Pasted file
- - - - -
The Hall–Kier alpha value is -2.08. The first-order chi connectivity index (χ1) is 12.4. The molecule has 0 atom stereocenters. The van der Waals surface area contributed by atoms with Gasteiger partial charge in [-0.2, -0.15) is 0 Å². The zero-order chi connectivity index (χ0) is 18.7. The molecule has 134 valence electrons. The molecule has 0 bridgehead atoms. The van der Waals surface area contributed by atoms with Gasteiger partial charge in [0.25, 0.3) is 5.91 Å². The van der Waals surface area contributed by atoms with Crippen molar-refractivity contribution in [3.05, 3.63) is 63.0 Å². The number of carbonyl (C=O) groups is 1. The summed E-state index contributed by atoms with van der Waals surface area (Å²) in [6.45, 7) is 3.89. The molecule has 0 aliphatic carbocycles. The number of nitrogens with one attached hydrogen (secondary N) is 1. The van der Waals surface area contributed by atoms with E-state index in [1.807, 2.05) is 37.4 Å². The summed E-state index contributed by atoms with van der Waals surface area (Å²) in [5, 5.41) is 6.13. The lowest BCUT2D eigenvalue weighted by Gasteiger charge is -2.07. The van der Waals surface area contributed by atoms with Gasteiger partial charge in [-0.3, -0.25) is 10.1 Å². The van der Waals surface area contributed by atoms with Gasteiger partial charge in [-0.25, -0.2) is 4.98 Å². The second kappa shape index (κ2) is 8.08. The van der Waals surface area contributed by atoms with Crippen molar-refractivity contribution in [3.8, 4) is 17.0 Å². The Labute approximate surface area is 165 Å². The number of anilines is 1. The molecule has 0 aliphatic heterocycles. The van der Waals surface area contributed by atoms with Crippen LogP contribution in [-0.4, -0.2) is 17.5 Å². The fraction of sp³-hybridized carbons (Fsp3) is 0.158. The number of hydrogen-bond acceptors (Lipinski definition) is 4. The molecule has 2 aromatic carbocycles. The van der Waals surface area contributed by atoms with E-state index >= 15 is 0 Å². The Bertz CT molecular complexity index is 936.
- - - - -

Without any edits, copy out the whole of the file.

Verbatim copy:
The Hall–Kier alpha value is -2.08. The first-order chi connectivity index (χ1) is 12.4. The molecule has 0 atom stereocenters. The van der Waals surface area contributed by atoms with Gasteiger partial charge in [-0.2, -0.15) is 0 Å². The zero-order chi connectivity index (χ0) is 18.7. The molecule has 134 valence electrons. The molecule has 0 bridgehead atoms. The van der Waals surface area contributed by atoms with Gasteiger partial charge in [0.25, 0.3) is 5.91 Å². The van der Waals surface area contributed by atoms with Crippen molar-refractivity contribution in [3.05, 3.63) is 63.0 Å². The number of carbonyl (C=O) groups is 1. The summed E-state index contributed by atoms with van der Waals surface area (Å²) in [6.45, 7) is 3.89. The molecule has 0 aliphatic carbocycles. The number of nitrogens with one attached hydrogen (secondary N) is 1. The van der Waals surface area contributed by atoms with E-state index in [1.807, 2.05) is 37.4 Å². The summed E-state index contributed by atoms with van der Waals surface area (Å²) in [5, 5.41) is 6.13. The lowest BCUT2D eigenvalue weighted by Gasteiger charge is -2.07. The van der Waals surface area contributed by atoms with Gasteiger partial charge in [-0.3, -0.25) is 10.1 Å². The van der Waals surface area contributed by atoms with Gasteiger partial charge in [-0.25, -0.2) is 4.98 Å². The second kappa shape index (κ2) is 8.08. The van der Waals surface area contributed by atoms with Crippen molar-refractivity contribution in [3.8, 4) is 17.0 Å². The Labute approximate surface area is 165 Å². The number of anilines is 1. The molecule has 0 aliphatic heterocycles. The van der Waals surface area contributed by atoms with Crippen LogP contribution in [-0.4, -0.2) is 17.5 Å². The fraction of sp³-hybridized carbons (Fsp3) is 0.158. The number of hydrogen-bond acceptors (Lipinski definition) is 4. The molecule has 2 aromatic carbocycles. The van der Waals surface area contributed by atoms with E-state index >= 15 is 0 Å². The Bertz CT molecular complexity index is 936.